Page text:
US Economy and Inflation Threats

In United States, the cost of living in Washington has increased by 0.5% in February, highlighting the highest monthly rate of inflation June 2009 as petrol prices continue to be pushed up by unrest in the Middle East, the Labour Department said.

On the other hand, a key gauge of the economy's performance rose for the eight straight months. The New York-based Conference Board's index of leading economic indicators gained 0.8 per cent in February, after a 0.1-per-cent rise in January due to snow storms in much of the US.

Over the last few months Inflation rate in the US has been increasing steadily amid strong gains in oil and food prices. This has prompted some policymakers to push the US Federal Reserve to pay more attention to the threat of inflation and consider tightening monetary policy.

The February price gain slightly beat the forecasts of economists, who had been predicting a 0.4-per-cent inflation rate. Consumer prices rose 0.4 per cent in January.

According to the department, Energy prices have increased suddenly and powerfully by 11% in the past year. The so-called core inflation rate, which excludes more volatile food and energy prices, rose just 0.2 per cent.
The United States central bank has so far shrugged off the fears of higher inflation, pointing to the low core rate and preferring to continue prodding the world's largest economy into a stronger economic recovery.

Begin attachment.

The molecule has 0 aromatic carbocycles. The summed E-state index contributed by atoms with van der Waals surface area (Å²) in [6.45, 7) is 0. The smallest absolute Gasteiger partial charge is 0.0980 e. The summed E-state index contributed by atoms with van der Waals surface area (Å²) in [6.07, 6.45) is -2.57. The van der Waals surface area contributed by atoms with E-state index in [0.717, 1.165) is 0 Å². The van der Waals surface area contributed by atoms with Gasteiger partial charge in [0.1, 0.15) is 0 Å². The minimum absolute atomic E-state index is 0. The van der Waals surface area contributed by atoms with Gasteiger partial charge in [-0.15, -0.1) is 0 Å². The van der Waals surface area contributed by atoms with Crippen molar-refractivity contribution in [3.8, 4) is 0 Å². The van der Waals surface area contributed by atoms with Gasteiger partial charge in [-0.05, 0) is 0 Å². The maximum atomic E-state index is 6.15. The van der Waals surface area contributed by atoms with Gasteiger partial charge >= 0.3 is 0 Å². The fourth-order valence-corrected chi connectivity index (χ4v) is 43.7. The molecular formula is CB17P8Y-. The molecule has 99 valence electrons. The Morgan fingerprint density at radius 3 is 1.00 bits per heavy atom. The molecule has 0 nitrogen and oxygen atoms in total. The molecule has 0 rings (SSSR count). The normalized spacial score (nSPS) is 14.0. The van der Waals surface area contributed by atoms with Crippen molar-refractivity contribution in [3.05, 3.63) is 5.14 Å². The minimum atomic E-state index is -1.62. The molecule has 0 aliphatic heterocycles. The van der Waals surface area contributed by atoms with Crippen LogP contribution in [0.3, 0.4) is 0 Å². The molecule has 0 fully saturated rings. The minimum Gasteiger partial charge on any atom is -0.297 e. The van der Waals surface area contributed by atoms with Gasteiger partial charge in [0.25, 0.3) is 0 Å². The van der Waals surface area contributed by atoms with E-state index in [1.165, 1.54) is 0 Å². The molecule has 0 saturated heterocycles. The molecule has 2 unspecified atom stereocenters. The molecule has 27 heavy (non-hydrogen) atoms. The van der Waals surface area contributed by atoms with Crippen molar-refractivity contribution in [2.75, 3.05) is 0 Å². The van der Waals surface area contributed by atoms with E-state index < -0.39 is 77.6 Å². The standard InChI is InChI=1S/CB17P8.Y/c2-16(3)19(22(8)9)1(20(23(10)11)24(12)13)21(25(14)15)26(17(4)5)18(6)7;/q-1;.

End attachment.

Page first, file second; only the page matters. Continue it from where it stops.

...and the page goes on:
The Fed this week held interest rates at record lows of near 0 per cent and kept in place an unprecedented programme to buy up 600 billion dollars in government bonds. The European Central Bank by contrast is considering a rate increase in April.

The United States central bank has said it expects the spike in oil and food prices to be temporary. While the economy was now on a 'firmer footing,' unemployment remained too high at 8.9 per cent, the Fed's decision-making board said in its statement on Tuesday.

For the last 12 months, the inflation rate climbed to 2.1 per cent, compared to a year-on-year rate of 1.6 per cent in January. The core inflation rate stood at 1.1 per cent over the same period.
Ken Goldstein of the Conference Board said that sharply rising food and energy prices could yet prove a 'headwind' for the economy's recovery. Goldsteain stated 'Still, the way inflation will move is unclear, given the degree of slack in the overall economy, and especially in the labour market,'.


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